HI @kv700032,

Thank you very much for your insight and input based on your experiences. Indeed we are trying to create an efficient process that would reduce the number of Expert Coders needed, which was the reason for attempting to integrate the software. In our case, given that Belize is a very small country, Interviewers are able to synchronize every day, sometimes multiple times per day, which helps in easing the bottleneck a bit since there is a steady flow of completed interviews.

Our current plans are to explore the use of automated coding by setting up an export process that feeds into G-Code and saving successful cases into external file which will later be merged with the final exported survey data. Whatever G-Code cannot code, those ‘Interview Keys’ will be extracted and programmatically re-assigned to a specified Supervisor-account, which the Expert will have access to and so they know which cases are those that are in need of manual coding. However, the “Comments API” suggestion you gave is also a very interesting line to explore. It will likely still require our “full” set of Experts, however, but it is an interesting proposal nonetheless.

Thanks again for your insight! If we do anything interesting I will let you know.

@giansib,

  1. what is the command line to execute G-Code to encode the occupation “drives a bus every day”?
  2. how does G-Code return the numeric value of the code that it assigned to this occupation?
  3. how does it signal that it failed to determine a proper code?

Not sure how this is relevant because we’re not trying to have G-Code communicate with Survey Solutions directly. We have intermediate R scripts and processes to take care of data export, processing and diagnosis, with the help of the SS APIs. The final missing link, if possible and only raised because I saw the request already existed, is being able to write back to Survey Solutions. What we write back to an interview could be the result of any abstract process but the current use-case is that of Coding. If you’re still interested in G-Code, I can send you the user manual. Your input has been appreciated, however, and we do plan to use the current available APIs to integrate our processes. The API still provides great functionality that we continue to leverage and incorporate to make our processes more efficient. We truly appreciate the feature.

For the process you describe (programmatically matching and rejecting if no match found) an API answering a supervisor question would be the ideal solution, because then you can (manually or programmatically) distinguish the successful matches from the missing ones during any point of the survey.
My doubts concern the capability of G-Code to find correct matches from arbitrary free-text descriptions (something also addressed by Sergiy’s bus driver comment).

I have done text matching for free-text meal descriptions in a HBS with a 98% success rate. But in this case the task was to find a uniform representation, not to match against a classification.
So the program can classify all of:

folha de mandioqua
folga de mandioca
follha mandica
folhas de mandiocs
. . . (many more variations!)

to the correctly spelt “folhas de mandioca” (manioc leaves).

But in order to classify a job description like “makes doors and windows” as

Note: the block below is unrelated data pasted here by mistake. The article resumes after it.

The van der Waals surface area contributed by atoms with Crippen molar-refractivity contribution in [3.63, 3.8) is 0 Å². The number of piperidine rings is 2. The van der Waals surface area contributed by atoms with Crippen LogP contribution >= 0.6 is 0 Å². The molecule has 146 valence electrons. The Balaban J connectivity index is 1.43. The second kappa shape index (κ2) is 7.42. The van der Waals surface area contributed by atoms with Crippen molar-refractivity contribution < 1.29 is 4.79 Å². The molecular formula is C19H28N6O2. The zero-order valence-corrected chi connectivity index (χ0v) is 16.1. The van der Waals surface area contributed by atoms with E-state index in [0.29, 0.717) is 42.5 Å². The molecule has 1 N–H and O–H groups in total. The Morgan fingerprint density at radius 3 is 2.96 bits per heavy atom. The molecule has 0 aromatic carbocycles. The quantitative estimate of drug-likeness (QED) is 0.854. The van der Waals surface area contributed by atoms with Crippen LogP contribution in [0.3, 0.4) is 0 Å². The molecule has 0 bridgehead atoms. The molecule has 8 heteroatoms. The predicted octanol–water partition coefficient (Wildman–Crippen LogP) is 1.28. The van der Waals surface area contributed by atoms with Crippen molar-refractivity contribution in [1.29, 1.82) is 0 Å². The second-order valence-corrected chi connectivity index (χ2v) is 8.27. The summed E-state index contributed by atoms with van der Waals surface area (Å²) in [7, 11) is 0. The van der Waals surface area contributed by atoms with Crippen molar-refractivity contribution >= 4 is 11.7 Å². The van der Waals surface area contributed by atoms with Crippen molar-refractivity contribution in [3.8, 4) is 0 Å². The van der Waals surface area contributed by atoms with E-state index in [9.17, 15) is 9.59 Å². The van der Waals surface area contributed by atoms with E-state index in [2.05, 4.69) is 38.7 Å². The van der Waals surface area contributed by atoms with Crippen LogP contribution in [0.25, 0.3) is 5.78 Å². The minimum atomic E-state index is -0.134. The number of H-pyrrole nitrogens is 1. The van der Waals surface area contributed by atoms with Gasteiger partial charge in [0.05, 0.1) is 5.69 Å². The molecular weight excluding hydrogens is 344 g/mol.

71 Building and Related Trades Workers (excluding Electricians)**
711 Building Frame and Related Trades Workers
7115 Carpenters and Joiners

would require a large number of rules, for example, associating “doors and windows” with “carpenter”.
Does G-Code have these rules already incorporated? Or is it a framework allowing a user to specify such rules?

The whole subject is of course extremely interesting and this discussion here makes me want to have a go at automatic classification again. But as I had previously mentioned it would be dificult to port it to different languages, especially the ones I myself don’t know :frowning:

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I think it would be of interest to the community, not just me personally, so I’d appreciate a link to the website where the G-Code program and the manual can be found.

One way or another you get the data out of Survey Solutions. This is a known process described in API documentation for Survey Solutions or the corresponding API client for R, Stata, Python, etc. What is the “missing link” is the private knowledge of the G-Code syntax that is not described (or I could not locate) in any of the publicly accessible sources.

@giansib I agree with you, you probably haven’t noticed that it was my feature request, at the top of this thread.

Hi Sergiy,

Yes I did notice it was your request indeed, which is why I decided to support/add to the request. It was the first thing I noticed

One way or another you get the data out of Survey Solutions. This is a known process described in API documentation for Survey Solutions or the corresponding API client for R, Stata, Python, etc. What is the “missing link” is the private knowledge of the G-Code syntax that is not described (or I could not locate) in any of the publicly accessible sources.

Yes, we use the API extensively and have been for a long time. We have no problems at all in using the API. We use it for exporting, for programmatically reading data, for populating a custom dashboard. Etc.

The simple request was to provide an API option to WRITE to a Survey Solutions question. I am not sure if there’s some mutual misunderstanding here as we have both repeated our same points over and over again.

Our issue is not getting data into G-Code, or recovering data from G-Code. G-Code produces text data that we can manipulate programmatically however we want. We would want to use this text and write it directly to a question. Given that this is not possible (I have not checked on this thread since July so correct me if it is), then we will write this text/code to the comment instead. Since the Comments API allows for this.

Apologies for not answering until now. Things are very hectic with Census being reinstated in Belize.